My three wives and I are happy, says polygamous man

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KISUMU COUNTY: As soon as President Kenyatta signed the Marriage Bill into law last week, tongues started wagging. It was the topic of discussion on social media, radio stations, matatus, social places and everyone had something to say about the new law. Generally, the men were excited while women voiced their misgivings about the provision that under polygamous marriages, a man did not need to seek his wife’s permission to get another wife, an addition the drafters of the law had included.

The discussion presented polygamy as the newest arrival in town; yet, it has been there for as long as marriage has existed. Many gave comments based on ignorance; they have not seen the Act.

Those who have read the Act, are happy that finally the marriage laws that were spread all over the Constitution have now been consolidated and clearly stated under one Act.

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Now anyone who wants to be married has a constitutional guidance on which marriage to go for — Islamic, Civil, Christian, Hindu or Customary. Islamic and Customary marriages are potential polygamous relationships.

According to the Act, marriage is the voluntary union of a man and a woman whether in a monogamous or polygamous union registered under the Act.

While the debate on whether ‘consulting’ a wife before bringing home another raged, a polygamous man in Kokewe village in Nyando District wondered what the fuss was all about.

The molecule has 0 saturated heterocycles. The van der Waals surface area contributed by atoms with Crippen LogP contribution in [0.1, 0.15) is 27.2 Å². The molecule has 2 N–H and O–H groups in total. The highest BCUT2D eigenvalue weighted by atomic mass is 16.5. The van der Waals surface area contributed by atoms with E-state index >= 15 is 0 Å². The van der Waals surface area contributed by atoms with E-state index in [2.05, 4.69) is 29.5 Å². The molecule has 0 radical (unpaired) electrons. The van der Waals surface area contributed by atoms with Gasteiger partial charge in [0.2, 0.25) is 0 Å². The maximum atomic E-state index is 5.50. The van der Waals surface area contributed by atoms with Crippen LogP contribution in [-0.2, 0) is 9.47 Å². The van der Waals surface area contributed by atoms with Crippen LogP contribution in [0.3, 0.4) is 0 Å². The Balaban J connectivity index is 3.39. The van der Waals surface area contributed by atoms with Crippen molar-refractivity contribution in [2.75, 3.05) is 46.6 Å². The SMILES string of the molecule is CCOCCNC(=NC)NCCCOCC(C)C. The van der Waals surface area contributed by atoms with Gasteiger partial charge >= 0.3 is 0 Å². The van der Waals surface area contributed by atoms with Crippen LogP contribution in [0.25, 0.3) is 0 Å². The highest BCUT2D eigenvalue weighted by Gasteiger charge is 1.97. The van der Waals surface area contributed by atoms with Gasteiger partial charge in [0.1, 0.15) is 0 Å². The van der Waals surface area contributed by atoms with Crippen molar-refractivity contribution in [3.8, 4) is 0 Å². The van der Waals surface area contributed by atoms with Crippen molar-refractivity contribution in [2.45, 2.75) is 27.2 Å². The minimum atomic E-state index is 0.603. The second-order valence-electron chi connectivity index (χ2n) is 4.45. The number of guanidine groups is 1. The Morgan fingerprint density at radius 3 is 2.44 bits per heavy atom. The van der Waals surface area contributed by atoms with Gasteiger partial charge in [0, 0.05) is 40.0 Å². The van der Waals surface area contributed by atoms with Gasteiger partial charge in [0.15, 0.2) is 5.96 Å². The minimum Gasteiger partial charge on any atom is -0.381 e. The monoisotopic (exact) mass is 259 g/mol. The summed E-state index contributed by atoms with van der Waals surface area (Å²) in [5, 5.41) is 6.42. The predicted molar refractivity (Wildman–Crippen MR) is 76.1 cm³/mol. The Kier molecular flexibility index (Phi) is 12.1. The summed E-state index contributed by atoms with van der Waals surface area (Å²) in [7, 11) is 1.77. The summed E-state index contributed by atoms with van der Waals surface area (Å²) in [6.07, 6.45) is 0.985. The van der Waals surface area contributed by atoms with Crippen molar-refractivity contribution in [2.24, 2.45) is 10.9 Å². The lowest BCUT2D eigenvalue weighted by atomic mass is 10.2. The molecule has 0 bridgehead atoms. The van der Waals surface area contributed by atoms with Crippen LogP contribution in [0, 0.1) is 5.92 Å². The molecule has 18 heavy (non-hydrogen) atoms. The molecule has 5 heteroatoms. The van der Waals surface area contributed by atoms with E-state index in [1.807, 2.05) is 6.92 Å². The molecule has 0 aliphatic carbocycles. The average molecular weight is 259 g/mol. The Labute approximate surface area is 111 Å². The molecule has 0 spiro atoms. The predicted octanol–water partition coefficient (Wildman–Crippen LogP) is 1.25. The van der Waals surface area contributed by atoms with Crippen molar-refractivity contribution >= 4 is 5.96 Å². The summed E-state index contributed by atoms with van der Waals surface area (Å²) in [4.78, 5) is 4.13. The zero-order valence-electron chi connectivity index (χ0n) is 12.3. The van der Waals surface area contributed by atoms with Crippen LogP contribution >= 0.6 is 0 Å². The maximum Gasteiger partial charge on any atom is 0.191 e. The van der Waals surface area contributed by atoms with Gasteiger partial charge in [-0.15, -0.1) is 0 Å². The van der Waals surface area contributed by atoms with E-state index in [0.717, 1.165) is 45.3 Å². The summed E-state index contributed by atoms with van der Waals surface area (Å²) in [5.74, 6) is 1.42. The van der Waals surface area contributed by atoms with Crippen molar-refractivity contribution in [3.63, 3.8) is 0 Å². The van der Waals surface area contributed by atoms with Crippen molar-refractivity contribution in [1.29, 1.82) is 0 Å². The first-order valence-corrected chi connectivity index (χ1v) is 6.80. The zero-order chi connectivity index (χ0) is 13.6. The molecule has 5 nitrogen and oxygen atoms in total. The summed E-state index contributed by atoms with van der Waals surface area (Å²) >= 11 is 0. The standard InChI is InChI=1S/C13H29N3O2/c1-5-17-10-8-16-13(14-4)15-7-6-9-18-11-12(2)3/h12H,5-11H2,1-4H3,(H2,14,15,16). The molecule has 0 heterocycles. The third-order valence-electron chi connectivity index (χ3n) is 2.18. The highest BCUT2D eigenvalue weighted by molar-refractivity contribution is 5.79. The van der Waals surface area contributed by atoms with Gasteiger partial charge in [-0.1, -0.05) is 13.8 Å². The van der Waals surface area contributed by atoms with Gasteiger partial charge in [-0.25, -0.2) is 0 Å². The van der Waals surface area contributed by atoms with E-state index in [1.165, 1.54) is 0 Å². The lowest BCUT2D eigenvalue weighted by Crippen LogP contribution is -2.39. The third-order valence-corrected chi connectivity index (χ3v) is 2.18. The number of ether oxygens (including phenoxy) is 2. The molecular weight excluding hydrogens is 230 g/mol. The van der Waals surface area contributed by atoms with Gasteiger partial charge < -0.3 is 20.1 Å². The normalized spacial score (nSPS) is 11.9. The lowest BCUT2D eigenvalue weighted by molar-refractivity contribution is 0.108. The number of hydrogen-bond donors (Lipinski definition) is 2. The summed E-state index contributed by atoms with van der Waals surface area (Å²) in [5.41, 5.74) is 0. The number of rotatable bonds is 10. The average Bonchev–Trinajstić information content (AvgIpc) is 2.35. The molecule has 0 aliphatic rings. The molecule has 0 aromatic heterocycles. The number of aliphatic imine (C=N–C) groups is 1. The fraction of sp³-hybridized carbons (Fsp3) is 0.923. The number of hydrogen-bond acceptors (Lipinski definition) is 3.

Joseph Ogonyo, a husband of three wives and ten children — and still counting — has a different perspective, that which his wives may also loathe if given a chance to decide.

Ogonyo, commonly known by his nickname Kibira, says he was surprised that marriage had suddenly become a public matter. Marriage is personal, he says, and he wants to marry as many wives as he can take care of and says no amount of constitutional limitation could have barred him from achieving this desire.

He says since he married his first wife, Beatrice Achieng, in 2001, Kibira has steadily maintained love, mutual respect and understanding. He has also fulfilled his responsibilities dutifully despite getting two more wives.

Achieng says when Kibira married her, she had no idea of sharing her love with any other person, “but life is a journey and I stoically took every turn as it came my way”.

Sharing the love of your life is the most difficult thing, says Achieng, and when you realise you can’t change the tide of history, you wipe your tears and draw inspiration from your soul to live one. For her, the tide changed just two years into her marriage when her husband came home with Everlyn Atieno, the second wife.

Achieng says: “Tolerance is the secret of peace, harmony and happiness.”

Achieng was still young, but so was Atieno, but the two learnt how to co-exist.

“I believe it is a matter of desire on the side of the man to have many wives but I can say I am happy in this polygamous life because of the respect among us,” says Achieng.

Kibira says when he first introduced Atieno into the family, there was little resistance from Achieng although she felt shortchanged.

Kibira, a casual labourer at Rabuor slaughterhouse and a peasant farmer says: “I had a burning desire to have as many children as possible. However,  many people including my family members didn’t see it that way; so I had to marry more wives,” said Kibira, 38.